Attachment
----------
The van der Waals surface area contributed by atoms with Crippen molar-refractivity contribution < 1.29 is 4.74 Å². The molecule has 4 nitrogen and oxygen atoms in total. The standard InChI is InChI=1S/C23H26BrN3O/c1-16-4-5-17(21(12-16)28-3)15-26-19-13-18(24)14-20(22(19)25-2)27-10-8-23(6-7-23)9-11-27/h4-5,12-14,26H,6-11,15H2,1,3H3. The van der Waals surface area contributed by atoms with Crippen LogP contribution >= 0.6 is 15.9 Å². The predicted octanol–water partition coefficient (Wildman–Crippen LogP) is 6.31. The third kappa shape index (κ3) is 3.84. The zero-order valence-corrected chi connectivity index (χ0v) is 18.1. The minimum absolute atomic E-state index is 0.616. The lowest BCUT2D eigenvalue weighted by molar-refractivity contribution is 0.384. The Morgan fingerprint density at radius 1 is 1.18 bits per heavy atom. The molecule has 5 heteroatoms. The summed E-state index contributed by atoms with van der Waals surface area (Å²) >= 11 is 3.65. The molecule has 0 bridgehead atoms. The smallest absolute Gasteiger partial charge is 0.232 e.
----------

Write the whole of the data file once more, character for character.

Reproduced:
The van der Waals surface area contributed by atoms with Crippen molar-refractivity contribution < 1.29 is 4.74 Å². The molecule has 4 nitrogen and oxygen atoms in total. The standard InChI is InChI=1S/C23H26BrN3O/c1-16-4-5-17(21(12-16)28-3)15-26-19-13-18(24)14-20(22(19)25-2)27-10-8-23(6-7-23)9-11-27/h4-5,12-14,26H,6-11,15H2,1,3H3. The van der Waals surface area contributed by atoms with Crippen LogP contribution >= 0.6 is 15.9 Å². The predicted octanol–water partition coefficient (Wildman–Crippen LogP) is 6.31. The third kappa shape index (κ3) is 3.84. The zero-order valence-corrected chi connectivity index (χ0v) is 18.1. The minimum absolute atomic E-state index is 0.616. The lowest BCUT2D eigenvalue weighted by molar-refractivity contribution is 0.384. The Morgan fingerprint density at radius 1 is 1.18 bits per heavy atom. The molecule has 5 heteroatoms. The summed E-state index contributed by atoms with van der Waals surface area (Å²) >= 11 is 3.65. The molecule has 0 bridgehead atoms. The smallest absolute Gasteiger partial charge is 0.232 e.